After 20 years of learning much of my craft in the old Soviet Bloc among people striving-to-be-free instead of hanging out with their nomenklatura, and almost 10 years here trying my hand as an analyst-writer conveying those insights, I’ve concluded there is a Sophomore Class of really bright people who are nonetheless under-educated on the founding principles of conservatism, except as a political podium for themselves.

This recent Mar 1 parting shot at NR was headlined about Trump’s glittering “failures” at Hanoi, even as they were also saying in the text Trump was wise to walk away from the table without a deal. That seems to be the current lede about Trump, to faintly praise him when he does the existentially correct thing, while damning him because he did nothing to advance their status. They were largely mute, and even possibly indifferent, to how the people of the America might fare because of Trump’s independent brinksmanship, or whether the denuclearization process is still viable, or US-Sino relations have suffered, or the long-hungered-for reunification process is still on track, which Donald Trump, and not the political establishment, put the two Koreas on in the first place.

These are all existential issues that promise, if they succeed, to completely change the map of that region, not to mention giving hope to 25 million slaves for a much brighter future for generations to come.

All I’m hearing is that Trump is doing these things without the advice and consent of a mythical League of Fine Gentlemen and Ladies who seem miffed because they have been locked out; that they have been dissed. (The Kristol Disorder)

When Buckley & Co chastised Democrats for playing footsey with the Soviets in the 1950s, encouraging Ike to use a bigger stick, “National Review” was playing existential politics, not the politics of status.

Damning Trump with faint praise has become an art form in many of the back-sliding conservative media. You see it everywhere, in the easy acceptance of the core of all sorts of accusations against Trump, by saying “it’s not a crime” or “not-indictable” (“paying hush money” my favorite) as a legal out for an event that probably did occur in their minds….when in fact, there is not a shred of credible evidence that event ever did occur: i.e., that he even kissed Stormy Daniels (Yecch!) much less boffed her.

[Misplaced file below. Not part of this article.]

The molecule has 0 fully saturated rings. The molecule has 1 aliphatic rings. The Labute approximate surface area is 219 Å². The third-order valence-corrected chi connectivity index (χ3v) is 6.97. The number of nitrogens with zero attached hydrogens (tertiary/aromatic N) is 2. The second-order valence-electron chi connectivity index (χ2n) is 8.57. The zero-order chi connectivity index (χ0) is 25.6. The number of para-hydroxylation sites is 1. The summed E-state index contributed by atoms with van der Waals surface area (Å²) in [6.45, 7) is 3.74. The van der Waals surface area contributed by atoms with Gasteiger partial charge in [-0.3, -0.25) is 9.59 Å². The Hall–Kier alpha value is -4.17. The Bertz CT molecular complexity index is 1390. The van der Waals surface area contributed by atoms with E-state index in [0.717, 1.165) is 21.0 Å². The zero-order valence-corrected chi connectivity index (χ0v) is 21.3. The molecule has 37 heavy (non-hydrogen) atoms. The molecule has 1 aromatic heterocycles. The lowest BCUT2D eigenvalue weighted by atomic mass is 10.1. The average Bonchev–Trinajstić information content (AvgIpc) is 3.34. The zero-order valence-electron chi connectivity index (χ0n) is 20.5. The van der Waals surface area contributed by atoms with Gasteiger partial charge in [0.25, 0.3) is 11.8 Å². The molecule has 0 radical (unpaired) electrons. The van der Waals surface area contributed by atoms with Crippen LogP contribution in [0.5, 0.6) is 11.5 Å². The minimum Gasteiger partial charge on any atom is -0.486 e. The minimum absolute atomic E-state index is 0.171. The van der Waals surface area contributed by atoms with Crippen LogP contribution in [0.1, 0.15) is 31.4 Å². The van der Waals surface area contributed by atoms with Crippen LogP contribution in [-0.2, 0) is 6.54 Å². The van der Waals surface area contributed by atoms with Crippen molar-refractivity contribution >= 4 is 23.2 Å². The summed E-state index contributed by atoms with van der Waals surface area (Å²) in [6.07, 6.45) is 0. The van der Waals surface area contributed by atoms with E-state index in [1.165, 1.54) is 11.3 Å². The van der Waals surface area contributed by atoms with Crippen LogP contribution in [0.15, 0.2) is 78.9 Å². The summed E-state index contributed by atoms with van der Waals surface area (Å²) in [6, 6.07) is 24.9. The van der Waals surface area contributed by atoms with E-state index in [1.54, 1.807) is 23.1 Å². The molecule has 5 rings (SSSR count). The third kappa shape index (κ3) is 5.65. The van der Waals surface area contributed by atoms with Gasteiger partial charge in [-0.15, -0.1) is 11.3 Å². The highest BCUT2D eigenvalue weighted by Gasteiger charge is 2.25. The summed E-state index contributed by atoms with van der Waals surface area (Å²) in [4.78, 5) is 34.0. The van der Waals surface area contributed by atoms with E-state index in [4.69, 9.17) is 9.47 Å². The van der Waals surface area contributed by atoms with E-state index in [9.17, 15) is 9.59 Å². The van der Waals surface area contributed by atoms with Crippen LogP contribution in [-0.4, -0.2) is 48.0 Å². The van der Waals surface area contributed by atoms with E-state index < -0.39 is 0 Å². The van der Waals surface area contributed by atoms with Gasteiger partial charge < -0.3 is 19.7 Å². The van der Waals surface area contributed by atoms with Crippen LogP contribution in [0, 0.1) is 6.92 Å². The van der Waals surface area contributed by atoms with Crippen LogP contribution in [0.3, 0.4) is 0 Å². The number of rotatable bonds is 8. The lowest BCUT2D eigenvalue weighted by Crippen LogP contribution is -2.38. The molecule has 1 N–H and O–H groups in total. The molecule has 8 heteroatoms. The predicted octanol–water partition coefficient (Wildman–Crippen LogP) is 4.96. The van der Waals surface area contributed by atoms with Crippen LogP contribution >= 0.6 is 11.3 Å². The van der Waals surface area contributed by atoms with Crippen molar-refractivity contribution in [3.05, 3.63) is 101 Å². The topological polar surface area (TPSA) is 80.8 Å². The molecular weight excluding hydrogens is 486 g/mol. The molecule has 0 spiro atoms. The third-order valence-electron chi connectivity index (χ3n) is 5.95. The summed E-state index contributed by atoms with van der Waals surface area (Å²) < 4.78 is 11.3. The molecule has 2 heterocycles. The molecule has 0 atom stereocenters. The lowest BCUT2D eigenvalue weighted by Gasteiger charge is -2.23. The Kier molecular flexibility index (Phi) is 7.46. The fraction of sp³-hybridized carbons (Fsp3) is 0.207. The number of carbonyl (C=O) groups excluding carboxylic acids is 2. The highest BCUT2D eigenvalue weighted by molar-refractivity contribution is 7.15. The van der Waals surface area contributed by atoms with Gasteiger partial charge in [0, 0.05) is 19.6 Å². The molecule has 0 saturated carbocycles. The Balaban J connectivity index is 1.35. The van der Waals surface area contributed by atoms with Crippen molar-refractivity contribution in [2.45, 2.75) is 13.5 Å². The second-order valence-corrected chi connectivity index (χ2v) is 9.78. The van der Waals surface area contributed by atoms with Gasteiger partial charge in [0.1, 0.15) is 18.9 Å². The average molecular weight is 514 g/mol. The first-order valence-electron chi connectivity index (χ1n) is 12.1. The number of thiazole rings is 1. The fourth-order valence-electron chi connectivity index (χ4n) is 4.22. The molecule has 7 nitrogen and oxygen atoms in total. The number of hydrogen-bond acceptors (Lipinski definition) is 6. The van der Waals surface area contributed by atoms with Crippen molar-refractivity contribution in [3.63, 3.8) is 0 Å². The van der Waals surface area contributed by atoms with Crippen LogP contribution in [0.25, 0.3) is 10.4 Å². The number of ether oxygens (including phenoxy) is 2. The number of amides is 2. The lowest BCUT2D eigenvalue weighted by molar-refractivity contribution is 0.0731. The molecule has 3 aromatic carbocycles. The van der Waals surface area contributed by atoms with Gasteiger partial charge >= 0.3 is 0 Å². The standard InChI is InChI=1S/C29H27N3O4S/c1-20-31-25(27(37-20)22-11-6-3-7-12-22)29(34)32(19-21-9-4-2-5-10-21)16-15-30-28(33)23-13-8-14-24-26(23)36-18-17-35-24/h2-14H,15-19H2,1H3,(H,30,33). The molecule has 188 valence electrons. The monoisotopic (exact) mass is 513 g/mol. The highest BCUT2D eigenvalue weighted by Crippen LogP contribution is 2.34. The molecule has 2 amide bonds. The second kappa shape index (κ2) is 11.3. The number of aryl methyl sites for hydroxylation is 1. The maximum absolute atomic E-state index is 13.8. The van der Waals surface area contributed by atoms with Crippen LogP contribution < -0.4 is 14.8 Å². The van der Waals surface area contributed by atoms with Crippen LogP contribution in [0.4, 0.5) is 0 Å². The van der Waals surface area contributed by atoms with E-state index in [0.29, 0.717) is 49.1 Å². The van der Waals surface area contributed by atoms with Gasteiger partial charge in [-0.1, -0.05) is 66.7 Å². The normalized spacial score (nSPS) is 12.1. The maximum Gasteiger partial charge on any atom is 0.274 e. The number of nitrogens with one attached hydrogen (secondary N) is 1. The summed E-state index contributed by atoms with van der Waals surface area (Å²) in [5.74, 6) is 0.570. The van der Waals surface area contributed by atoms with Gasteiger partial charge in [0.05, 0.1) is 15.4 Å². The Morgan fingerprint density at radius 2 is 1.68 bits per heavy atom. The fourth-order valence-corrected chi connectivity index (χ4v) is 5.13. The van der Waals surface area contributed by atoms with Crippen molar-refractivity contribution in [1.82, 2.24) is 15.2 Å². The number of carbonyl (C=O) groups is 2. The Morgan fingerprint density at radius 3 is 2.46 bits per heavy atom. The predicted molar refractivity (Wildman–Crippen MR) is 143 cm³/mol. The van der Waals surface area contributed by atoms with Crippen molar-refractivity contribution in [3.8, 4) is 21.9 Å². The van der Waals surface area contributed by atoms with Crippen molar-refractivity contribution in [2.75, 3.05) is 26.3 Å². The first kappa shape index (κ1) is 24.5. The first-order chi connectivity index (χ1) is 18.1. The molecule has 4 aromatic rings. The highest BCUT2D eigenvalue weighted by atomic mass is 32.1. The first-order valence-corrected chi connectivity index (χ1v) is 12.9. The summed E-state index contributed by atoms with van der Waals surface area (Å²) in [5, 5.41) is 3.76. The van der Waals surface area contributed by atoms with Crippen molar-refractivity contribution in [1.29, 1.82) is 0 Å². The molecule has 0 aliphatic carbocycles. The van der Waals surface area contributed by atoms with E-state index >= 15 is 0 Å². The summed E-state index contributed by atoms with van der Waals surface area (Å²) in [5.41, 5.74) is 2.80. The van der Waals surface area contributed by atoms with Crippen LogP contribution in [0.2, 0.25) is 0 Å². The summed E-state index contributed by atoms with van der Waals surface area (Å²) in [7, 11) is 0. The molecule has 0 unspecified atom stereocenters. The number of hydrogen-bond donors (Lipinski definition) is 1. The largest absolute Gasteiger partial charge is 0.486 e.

But this gives the Sophomore League the opportunity to be morally superior. That happens to be both a cultural and legal issue I’m well acquainted with, and discussed last year in my general discussion of wenching, arguing that Trump just isn’t the type to lay with tramps. I’d be happy to take that case before a jury if all the evidence they can bring forth will be the sworn testimony of Miss Stormy and Michael Cohen.

Trump admires beautiful women, but classy women (which just kills the Michelle O gawkers). Stormy’s not his type and a lifted skirt up against a concrete wall out behind a tavern is not his idea of a cozy interlude. But even Limbaugh seems to defend him as if he were guilty of doing the dirty. The same card was successfully dealt against Herman Cain in 2012, based on the general stereotype that is how powerful black men behave. For shame!

I’ve seen a thing or two, so am fairly certain that Trump especially, since he doesn’t drink, simply finds nothing alluring about these kinds of women. and Herman because he is a kneel-at-the-altar Christian and not the stereotypical successful black businessman.

It would take a tall order of real evidence to prove either otherwise.

Now, after having rankled the League of Sophomores Gentlemen, I can offer my limited services, adding a dimension they may lack, historical content or context, or just SITREP’s or baseline cultural assessments, which I performed in the in the Soviet Bloc for nearly 20 years. This also applies to Freshmen such as Charlie Kirk at TPUSA, or Kat Timpf, who haven’t become snide sophomores yet. They  just seem short on facts and cause-and-effect analytical understanding.

I charge an hourly, or daily or project rate, probably well below the going rate. You can contact me at VassarB@gmail.com, where I’ll provide phone contact.